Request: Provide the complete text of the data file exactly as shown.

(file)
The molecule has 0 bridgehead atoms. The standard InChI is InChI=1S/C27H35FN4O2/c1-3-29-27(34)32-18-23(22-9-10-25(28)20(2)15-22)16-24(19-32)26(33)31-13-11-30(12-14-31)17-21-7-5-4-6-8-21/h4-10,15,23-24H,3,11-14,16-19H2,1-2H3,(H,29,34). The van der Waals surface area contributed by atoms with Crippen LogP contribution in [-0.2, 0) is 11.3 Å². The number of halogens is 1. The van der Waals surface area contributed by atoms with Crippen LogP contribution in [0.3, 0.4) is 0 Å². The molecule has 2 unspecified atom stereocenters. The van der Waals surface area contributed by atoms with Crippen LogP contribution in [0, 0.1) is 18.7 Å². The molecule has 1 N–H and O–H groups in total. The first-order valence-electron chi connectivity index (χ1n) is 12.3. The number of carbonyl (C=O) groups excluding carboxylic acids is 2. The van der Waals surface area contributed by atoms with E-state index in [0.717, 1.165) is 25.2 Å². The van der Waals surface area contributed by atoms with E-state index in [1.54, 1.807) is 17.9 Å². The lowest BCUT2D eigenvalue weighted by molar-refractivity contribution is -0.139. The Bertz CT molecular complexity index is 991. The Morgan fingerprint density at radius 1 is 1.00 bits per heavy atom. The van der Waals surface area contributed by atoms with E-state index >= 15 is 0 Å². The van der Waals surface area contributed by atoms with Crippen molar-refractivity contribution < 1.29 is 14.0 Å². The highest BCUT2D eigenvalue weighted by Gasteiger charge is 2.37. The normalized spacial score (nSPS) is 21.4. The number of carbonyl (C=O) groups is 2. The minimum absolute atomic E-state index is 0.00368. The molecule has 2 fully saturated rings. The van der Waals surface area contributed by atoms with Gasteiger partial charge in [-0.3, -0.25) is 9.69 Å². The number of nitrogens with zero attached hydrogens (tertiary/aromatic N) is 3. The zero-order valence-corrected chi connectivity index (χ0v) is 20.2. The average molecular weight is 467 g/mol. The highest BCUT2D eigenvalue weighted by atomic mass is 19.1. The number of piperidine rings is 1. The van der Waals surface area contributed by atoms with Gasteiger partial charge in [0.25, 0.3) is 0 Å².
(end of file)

The molecule has 0 bridgehead atoms. The standard InChI is InChI=1S/C27H35FN4O2/c1-3-29-27(34)32-18-23(22-9-10-25(28)20(2)15-22)16-24(19-32)26(33)31-13-11-30(12-14-31)17-21-7-5-4-6-8-21/h4-10,15,23-24H,3,11-14,16-19H2,1-2H3,(H,29,34). The van der Waals surface area contributed by atoms with Crippen LogP contribution in [-0.2, 0) is 11.3 Å². The number of halogens is 1. The van der Waals surface area contributed by atoms with Crippen LogP contribution in [0.3, 0.4) is 0 Å². The molecule has 2 unspecified atom stereocenters. The van der Waals surface area contributed by atoms with Crippen LogP contribution in [0, 0.1) is 18.7 Å². The molecule has 1 N–H and O–H groups in total. The first-order valence-electron chi connectivity index (χ1n) is 12.3. The number of carbonyl (C=O) groups excluding carboxylic acids is 2. The van der Waals surface area contributed by atoms with E-state index in [0.717, 1.165) is 25.2 Å². The van der Waals surface area contributed by atoms with E-state index in [1.54, 1.807) is 17.9 Å². The lowest BCUT2D eigenvalue weighted by molar-refractivity contribution is -0.139. The Bertz CT molecular complexity index is 991. The Morgan fingerprint density at radius 1 is 1.00 bits per heavy atom. The van der Waals surface area contributed by atoms with E-state index >= 15 is 0 Å². The van der Waals surface area contributed by atoms with Crippen molar-refractivity contribution < 1.29 is 14.0 Å². The highest BCUT2D eigenvalue weighted by Gasteiger charge is 2.37. The normalized spacial score (nSPS) is 21.4. The number of carbonyl (C=O) groups is 2. The minimum absolute atomic E-state index is 0.00368. The molecule has 2 fully saturated rings. The van der Waals surface area contributed by atoms with Gasteiger partial charge in [-0.3, -0.25) is 9.69 Å². The number of nitrogens with zero attached hydrogens (tertiary/aromatic N) is 3. The zero-order valence-corrected chi connectivity index (χ0v) is 20.2. The average molecular weight is 467 g/mol. The highest BCUT2D eigenvalue weighted by atomic mass is 19.1. The number of piperidine rings is 1. The van der Waals surface area contributed by atoms with Gasteiger partial charge in [0.25, 0.3) is 0 Å².